• Next Audit Date - The date that you expect the next audit to be conducted. Since products are expected to change with new features and fixes, audits become stale and less useful over time — what is audited in this Audit Kit snapshot may not be anywhere close to what the product looks like in a year from now. This also helps users know when they can check back.
  • Read-Only Account (optional) - A read-only account of your operator console. This can go a long way in helping users have an idea of what's happening behind the scenes with their data, and how the everyday management of the product works — it's the closest thing to being an employee without actually being one. The read-only account should have extremely limited permissions, being careful to not allow access to secret keys or any user data. The read-only account can also help expedite verification of some requirements and claims. For example, it's much easier to find and verify the currently deployed code on production servers by just browsing to the operator console's deployment service.
  • Audit Bounty (optional) - Optionally, to further incentivize auditors to help find issues with your Openly Operated product, you can create a bounty reward for the Auditor for each relevant issue found. For example, you might create a cash bounty if an Auditor finds a gap in your proof of a certain privacy or security claim.
Example Audits

The following are example Audit Kits and reports that can be used as references when learning about Openly Operated and/or building your own Openly Operated products and Audit Kits.

  • OpenlyOperated.org Audit - A complete example of a simple Openly Operated service is this current website you're browsing, OpenlyOperated.org. This is a website and backend with a Content Management System and Email Newsletter functionality, all built from the ground up to be Openly Operated.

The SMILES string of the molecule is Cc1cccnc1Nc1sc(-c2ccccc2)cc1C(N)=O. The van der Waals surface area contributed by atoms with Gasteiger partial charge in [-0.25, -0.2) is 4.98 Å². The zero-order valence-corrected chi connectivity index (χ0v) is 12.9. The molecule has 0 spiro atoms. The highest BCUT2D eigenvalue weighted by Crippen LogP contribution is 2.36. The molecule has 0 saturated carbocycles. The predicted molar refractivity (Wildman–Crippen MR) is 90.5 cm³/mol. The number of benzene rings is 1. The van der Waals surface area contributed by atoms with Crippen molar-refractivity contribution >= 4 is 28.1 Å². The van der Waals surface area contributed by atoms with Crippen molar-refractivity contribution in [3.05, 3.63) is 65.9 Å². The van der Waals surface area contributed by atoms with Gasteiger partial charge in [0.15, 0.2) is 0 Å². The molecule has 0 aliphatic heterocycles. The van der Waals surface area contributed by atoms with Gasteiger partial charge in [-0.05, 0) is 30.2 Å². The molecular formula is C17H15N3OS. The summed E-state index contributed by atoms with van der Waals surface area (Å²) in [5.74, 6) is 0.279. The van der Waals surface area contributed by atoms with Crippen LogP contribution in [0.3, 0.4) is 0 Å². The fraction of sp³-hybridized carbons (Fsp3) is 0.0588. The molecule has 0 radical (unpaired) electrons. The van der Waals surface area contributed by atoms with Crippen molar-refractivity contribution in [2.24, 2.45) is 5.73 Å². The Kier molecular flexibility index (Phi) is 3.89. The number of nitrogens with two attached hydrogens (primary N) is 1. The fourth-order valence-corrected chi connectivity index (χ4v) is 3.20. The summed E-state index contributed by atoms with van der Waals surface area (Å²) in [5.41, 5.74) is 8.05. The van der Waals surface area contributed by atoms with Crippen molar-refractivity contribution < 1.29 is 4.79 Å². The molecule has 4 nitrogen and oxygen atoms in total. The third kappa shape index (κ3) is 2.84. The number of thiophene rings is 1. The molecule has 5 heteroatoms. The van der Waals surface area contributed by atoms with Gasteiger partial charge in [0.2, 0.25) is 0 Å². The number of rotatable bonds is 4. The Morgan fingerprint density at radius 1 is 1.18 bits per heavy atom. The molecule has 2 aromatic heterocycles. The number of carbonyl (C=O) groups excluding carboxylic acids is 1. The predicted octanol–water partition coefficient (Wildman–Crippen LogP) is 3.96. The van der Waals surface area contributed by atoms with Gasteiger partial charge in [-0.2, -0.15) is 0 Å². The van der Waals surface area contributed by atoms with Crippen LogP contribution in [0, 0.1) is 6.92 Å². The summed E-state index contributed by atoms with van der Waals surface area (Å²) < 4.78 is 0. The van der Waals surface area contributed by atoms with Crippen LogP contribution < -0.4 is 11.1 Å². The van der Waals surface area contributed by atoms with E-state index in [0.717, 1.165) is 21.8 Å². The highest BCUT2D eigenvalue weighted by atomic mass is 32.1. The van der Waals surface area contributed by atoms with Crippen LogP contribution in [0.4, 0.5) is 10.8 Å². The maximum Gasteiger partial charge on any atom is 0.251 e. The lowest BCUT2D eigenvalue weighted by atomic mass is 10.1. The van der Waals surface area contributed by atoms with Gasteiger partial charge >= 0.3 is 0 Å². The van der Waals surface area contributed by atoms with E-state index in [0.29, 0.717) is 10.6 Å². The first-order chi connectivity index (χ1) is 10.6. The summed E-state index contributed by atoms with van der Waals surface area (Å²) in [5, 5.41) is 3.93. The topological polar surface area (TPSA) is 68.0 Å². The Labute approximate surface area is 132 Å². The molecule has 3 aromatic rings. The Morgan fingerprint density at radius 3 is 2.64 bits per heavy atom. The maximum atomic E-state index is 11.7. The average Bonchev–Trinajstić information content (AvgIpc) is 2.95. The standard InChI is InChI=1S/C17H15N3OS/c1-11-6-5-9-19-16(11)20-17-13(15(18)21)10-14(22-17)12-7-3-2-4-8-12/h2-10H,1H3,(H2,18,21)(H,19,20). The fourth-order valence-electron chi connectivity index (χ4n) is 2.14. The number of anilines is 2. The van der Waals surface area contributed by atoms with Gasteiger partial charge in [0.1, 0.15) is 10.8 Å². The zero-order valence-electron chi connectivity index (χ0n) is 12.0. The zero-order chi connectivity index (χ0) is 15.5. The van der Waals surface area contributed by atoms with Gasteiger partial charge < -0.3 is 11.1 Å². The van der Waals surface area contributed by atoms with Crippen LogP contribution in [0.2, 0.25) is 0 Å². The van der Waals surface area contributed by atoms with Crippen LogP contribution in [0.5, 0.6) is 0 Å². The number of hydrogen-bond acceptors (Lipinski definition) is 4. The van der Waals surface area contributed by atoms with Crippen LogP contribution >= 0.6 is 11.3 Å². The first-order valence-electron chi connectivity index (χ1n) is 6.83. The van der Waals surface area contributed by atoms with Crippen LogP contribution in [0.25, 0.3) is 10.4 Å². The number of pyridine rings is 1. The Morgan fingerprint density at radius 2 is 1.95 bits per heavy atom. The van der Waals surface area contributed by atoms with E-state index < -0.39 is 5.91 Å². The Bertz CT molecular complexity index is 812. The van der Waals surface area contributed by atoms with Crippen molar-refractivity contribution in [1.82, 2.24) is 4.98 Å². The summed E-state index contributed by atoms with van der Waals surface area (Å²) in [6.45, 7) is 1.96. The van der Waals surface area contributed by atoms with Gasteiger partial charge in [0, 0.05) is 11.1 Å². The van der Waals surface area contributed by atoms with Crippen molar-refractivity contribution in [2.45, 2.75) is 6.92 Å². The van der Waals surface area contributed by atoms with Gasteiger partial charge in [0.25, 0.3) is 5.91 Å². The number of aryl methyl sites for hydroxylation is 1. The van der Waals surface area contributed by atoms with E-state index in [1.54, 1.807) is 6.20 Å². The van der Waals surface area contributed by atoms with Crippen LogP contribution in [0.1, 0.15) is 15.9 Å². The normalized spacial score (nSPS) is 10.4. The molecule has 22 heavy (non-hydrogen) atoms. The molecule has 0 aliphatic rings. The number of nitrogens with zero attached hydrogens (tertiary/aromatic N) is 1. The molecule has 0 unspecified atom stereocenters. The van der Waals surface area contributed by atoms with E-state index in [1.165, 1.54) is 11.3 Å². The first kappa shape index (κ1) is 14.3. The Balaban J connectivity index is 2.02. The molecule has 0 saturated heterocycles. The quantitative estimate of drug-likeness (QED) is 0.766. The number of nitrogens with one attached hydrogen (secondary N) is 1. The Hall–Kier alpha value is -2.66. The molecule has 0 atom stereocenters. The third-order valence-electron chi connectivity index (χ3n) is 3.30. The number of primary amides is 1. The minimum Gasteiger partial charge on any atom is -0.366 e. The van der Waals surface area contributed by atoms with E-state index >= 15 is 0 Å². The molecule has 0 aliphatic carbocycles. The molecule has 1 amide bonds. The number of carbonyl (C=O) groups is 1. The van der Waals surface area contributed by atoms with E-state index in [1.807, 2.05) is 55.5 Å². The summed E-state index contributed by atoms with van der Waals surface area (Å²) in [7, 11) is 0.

• Confirmed VPN Audit - A consumer app with real users, live in the App Store and Google Play Store. Confirmed VPN is an Openly Operated VPN. Since VPNs increase security and privacy by routing a user's internet traffic through their servers, it's crucial that VPNs be totally transparent. Confirmed VPN was built to prove that Openly Operated works in real consumer products.
Submit For Audit

The Audit Kit should be submitted to Openly Operated using the email link below:

Submit Audit Kit

After submission, we'll get back to you with in three business days, and let you know if there's any material that's missing, incorrect, or insufficient.

Once everything looks good, we match you with an auditor with the appropriate skill set, and we'll produce an Audit Report Template for your auditor to use. The Audit Report Template contains your Audit Kit, plus additional fields for verification of each part of the Audit Kit, as well as sections for summary and information about the auditor. From then on, all correspondence with auditors should also CC audit@openlyoperated.org, so we can keep an accurate record of communications.

How does the final audit report get produced? Read the details of the auditing process and how a final audit report is produced on the Auditors page.

Community

After the Audit Kit and Audit Report is published, users of the product (and the public) can become part of helping improve the product by finding issues that the auditor may not have focused on. Anyone can contact the operator for further questions, clarifications, and feedback. If any changes are necessary, code/infrastructure is updated, or a new revision is released. Establishing a public community such as a Telegram channel or moderated subreddit is encouraged, and of course, users can create issues in the product's Git repository.

At the point, the operator can also choose to create a public bounty reward for finding issues or contributing to the product or its audit report and Audit Kit. The reward doesn't necessarily have to be cash — in fact, non-cash rewards such as a year's free subscription could build a stronger community around the product.

Change Log

V1.0
  • Initial release of Openly Operated certification process and requirements.